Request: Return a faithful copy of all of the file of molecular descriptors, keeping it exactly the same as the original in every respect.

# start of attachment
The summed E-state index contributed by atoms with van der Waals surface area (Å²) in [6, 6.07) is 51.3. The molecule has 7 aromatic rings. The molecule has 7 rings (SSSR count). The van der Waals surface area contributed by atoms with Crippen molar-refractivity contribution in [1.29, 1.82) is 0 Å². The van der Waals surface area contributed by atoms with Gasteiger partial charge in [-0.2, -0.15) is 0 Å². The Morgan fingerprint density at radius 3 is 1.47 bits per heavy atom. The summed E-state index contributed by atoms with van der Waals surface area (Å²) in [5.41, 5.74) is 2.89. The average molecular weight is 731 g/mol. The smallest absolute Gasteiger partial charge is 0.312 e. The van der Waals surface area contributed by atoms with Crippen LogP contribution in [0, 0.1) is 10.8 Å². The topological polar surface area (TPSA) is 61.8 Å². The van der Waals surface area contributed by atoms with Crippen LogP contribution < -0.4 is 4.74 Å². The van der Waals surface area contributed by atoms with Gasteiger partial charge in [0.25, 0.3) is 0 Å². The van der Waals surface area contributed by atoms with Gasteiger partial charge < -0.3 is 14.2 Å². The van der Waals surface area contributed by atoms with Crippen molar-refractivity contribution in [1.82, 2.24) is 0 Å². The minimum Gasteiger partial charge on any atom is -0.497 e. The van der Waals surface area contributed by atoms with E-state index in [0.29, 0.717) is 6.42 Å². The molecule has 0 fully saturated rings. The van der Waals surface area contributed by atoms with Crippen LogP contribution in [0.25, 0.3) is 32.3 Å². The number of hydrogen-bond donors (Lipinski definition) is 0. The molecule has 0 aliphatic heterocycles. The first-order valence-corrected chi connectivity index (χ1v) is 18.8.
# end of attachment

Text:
The summed E-state index contributed by atoms with van der Waals surface area (Å²) in [6, 6.07) is 51.3. The molecule has 7 aromatic rings. The molecule has 7 rings (SSSR count). The van der Waals surface area contributed by atoms with Crippen molar-refractivity contribution in [1.29, 1.82) is 0 Å². The van der Waals surface area contributed by atoms with Gasteiger partial charge in [-0.2, -0.15) is 0 Å². The Morgan fingerprint density at radius 3 is 1.47 bits per heavy atom. The summed E-state index contributed by atoms with van der Waals surface area (Å²) in [5.41, 5.74) is 2.89. The average molecular weight is 731 g/mol. The smallest absolute Gasteiger partial charge is 0.312 e. The van der Waals surface area contributed by atoms with Crippen LogP contribution in [0, 0.1) is 10.8 Å². The topological polar surface area (TPSA) is 61.8 Å². The van der Waals surface area contributed by atoms with Crippen LogP contribution < -0.4 is 4.74 Å². The van der Waals surface area contributed by atoms with Gasteiger partial charge in [0.25, 0.3) is 0 Å². The van der Waals surface area contributed by atoms with Gasteiger partial charge < -0.3 is 14.2 Å². The van der Waals surface area contributed by atoms with Crippen molar-refractivity contribution in [1.82, 2.24) is 0 Å². The minimum Gasteiger partial charge on any atom is -0.497 e. The van der Waals surface area contributed by atoms with E-state index in [0.29, 0.717) is 6.42 Å². The molecule has 0 fully saturated rings. The van der Waals surface area contributed by atoms with Crippen LogP contribution in [0.25, 0.3) is 32.3 Å². The number of hydrogen-bond donors (Lipinski definition) is 0. The molecule has 0 aliphatic heterocycles. The first-order valence-corrected chi connectivity index (χ1v) is 18.8.